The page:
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The Cloud of Unknowing
Kim Hellgren (viola)
Markus Wargh, Aaron Sunstein (organ)
Erik Westberg Vocal Ensemble/Erik Westberg
rec. 2019-21, Studio Acusticum, Piteå; Nederluleå Church, Sweden
Sung texts in English and Latin (Lux aeterna) enclosed, the latter with English translation

The multi-talented Carl Unander-Scharin’s The Cloud of Unknowing lends its title to the whole collection and also occupies roughly half the total playing time of the disc. As a composer he has mainly written works with vocal elements, including 12 operas. His second opera, Tokfursten (1996), was also recorded and has also been revived and staged about a decade ago (review). He is also a prominent singer, organist, conductor and inventor (!). The Cloud of Unknowing is, besides its musical value, also textually a remarkable work. The text was written by an anonymous monk in 14th century England. I quote Unander-Scharin’s own text in the booklet: “[It] revolves around the timeless question of how to understand and to know God. The only way to do that, according to ‘The Cloud’, is to abandon consideration of God’s particular activities and attributes, and to surrender one’s mind and ego to the realm of ‘unknowing’, at which point one may begin to perceive the nature of God.” He has also included in the composition some sentences from another work by the same monk. Thus we have here a juxtaposition of words from almost a millennium back in time with music from our own time. The mind boggles. My personal reaction to this monumental work is a kind of humbleness. I’m not an active believer, but I respect those who are and realise that the thoughts and questions expressed in the ancient texts are highly topical today. Thus the tonal language of Carl Unander-Scharin, flexible, expressive and decidedly of our time, might help understanding that the eternal questions belong in the present time as well. Without specifically following the texts in detail I was caught by the power of the music, wallowing forth full of confidence. In a way I feel the same timelessness as when I listen to Sven David Sandström’s settings of the same texts that Bach set more than 250 years earlier. I will certainly be returning to both in the future.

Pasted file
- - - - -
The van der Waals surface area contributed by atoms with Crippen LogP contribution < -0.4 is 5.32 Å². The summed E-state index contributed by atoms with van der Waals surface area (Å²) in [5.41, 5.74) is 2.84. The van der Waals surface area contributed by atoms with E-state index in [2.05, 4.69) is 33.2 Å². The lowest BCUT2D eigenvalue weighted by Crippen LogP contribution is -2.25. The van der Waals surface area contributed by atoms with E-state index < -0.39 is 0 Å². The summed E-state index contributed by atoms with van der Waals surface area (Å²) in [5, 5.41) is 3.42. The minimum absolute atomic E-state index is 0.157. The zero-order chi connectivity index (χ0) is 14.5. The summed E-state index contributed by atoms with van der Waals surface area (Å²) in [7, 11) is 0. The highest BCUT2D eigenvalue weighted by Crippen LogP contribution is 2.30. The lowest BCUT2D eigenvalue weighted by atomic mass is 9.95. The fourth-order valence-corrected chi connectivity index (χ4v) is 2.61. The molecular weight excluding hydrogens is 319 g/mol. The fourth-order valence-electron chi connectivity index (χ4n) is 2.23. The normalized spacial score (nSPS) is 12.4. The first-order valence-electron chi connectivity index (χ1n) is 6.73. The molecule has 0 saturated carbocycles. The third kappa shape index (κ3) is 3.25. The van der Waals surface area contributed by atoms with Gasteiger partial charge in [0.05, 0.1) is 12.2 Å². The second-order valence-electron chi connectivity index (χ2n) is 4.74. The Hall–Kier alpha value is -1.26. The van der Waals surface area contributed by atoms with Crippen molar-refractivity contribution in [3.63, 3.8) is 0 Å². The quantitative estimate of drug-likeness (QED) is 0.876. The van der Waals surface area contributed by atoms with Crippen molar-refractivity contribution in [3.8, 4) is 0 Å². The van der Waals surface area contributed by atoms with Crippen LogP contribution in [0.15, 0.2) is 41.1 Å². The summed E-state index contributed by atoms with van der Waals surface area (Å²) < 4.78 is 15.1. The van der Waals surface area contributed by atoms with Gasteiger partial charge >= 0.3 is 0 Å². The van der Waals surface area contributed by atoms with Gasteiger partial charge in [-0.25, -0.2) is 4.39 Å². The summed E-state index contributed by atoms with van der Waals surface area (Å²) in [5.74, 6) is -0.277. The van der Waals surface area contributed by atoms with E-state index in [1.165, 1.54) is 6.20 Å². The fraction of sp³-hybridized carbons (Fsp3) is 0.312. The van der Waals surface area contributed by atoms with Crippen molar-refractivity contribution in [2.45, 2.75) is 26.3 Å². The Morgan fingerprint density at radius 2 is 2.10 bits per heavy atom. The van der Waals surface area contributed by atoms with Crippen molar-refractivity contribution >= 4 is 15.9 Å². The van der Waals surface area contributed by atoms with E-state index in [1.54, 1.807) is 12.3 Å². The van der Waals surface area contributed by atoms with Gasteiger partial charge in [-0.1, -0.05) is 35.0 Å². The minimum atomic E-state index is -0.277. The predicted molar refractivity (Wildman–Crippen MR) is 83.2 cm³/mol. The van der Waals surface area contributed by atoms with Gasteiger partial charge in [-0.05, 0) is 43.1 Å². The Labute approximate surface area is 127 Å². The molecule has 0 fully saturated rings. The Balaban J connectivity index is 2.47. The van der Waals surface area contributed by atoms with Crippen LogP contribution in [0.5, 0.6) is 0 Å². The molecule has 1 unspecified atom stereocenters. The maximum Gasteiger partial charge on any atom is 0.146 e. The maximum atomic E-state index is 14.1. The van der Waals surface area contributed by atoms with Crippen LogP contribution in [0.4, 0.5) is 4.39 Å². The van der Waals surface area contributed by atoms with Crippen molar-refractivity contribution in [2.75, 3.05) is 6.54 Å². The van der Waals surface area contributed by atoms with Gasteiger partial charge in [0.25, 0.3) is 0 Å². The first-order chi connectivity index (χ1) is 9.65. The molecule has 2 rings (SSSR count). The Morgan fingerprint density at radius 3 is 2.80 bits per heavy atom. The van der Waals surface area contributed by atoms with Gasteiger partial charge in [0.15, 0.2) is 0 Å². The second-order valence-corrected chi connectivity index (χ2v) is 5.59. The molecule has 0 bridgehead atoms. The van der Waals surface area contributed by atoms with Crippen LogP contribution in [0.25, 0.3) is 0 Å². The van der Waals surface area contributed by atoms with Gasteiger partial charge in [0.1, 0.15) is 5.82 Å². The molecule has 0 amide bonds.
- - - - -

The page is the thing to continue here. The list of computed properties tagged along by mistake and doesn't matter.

The programme as a whole is a rather mixed bag. I found Paula af Malmborg Ward’s Solspel (Sunplay) quite diffuse. The subtitle says 55 bars before dusk, but I honestly hear more dusk than sun. On the other hand I was quite taken aback by the expressivity of Fredrik Högberg’s enthralling Why do you Dance? The title emanates from an interview with Pablo Picasso, who obviously meant that it was a non-question. “You don’t ask a fish why it swims or a bird why it flies.” It’s part of life. Here powerful chords from the whole choir intersperse with moments of conversation, sometimes soloistic, rhythmically dancing, intensified by some folk-fiddling by the viola. Then, towards the end, calm stillness with the viola singing beautifully, echoing Picasso’s words: “She is inside you, dance, paint, love.” Totally beguiling. This is Fredrik Högberg’s first choral composition, an auspicious start!

Kim Hellgren’s viola also plays a central part in Andrea Tarrodi’s beautiful and autumnal Poppies in October. The text is by Sylvia Plath, published posthumously in 1965, and in the nots Tarrodi says: “The poem … already sang by itself, and it was almost as if I was taking dictation from her when I composed the work.” Tarrodi has during the last decade or so produced a number of highly evocative and colourful orchestral works. But she has a wide scope of talent. Her string quartets made a great impression on me a couple of years ago, as did a few piano compositions. For some reason I had never heard any of her choral compositions – which are quite numerous I found when checking her list of works – and the loss is certainly mine.

Two sacred works complete the disc. Brett Dean’s Was it a Voice?, written for the Choir of Clare College, Cambridge in 2014, is the only work here that has been previously recorded. The work, composed for Ascension Day, has a distinct feeling of the mystery surrounding the whole passion story. Jan Sandström’s Lux Aeterna has an interesting history. Originally composed in 1988 to another text, Nunc Dimittis, for the inauguration of the church music education in the School of Music in Piteå in 1990. In 2016 Johannes Pollak, a former student at the composition programme in Piteå, reworked the piece with the Nata lux text. In 2019 Erik Westberg suggested that Sandström adapted the music for the Lux Aeterna text, and the radiant, almost hypnotic piece becomes a jubilant bridge-over to Unander-Scharin’s The Cloud of Unknowing.

The singing is in every respect superior, and the commitment is obvious. The Erik Westberg Vocal Ensemble are the best imaginable advocates for this far from easy repertoire. And the recording is stupendous.

Göran Forsling

Fredrik Högberg (b. 1971)
1. Why do you dance? (2021) [7:52]
Paula af Malmborg Ward (b. 1962)
2. Sunplay – 55 Bars before Dusk (2020) [4:16]
Andrea Tarrodi (b. 1981)
3. Poppies in October (2021) [8:51]
Brett Dean (b. 1961)
4. Was it a Voice? (2014) [8:11]
Jan Sandström (b. 1954)
5. Lux Aeterna (1988/2019) [4:29]
Carl Unander-Scharin (b. 1964)
The Cloud of Unknowing (2019):
6. Cloud & Light [5:19]
7. Unknowing & Forgetting [5:47]
8. God & Love [3:38]
9. Darkness [4:11]
10. Nowhere bodily is everywhere ghostly [2:50]
11. Prayer [5:07]
All except (tr. 4) are World Premiere Recordings

Published October 27, 2022

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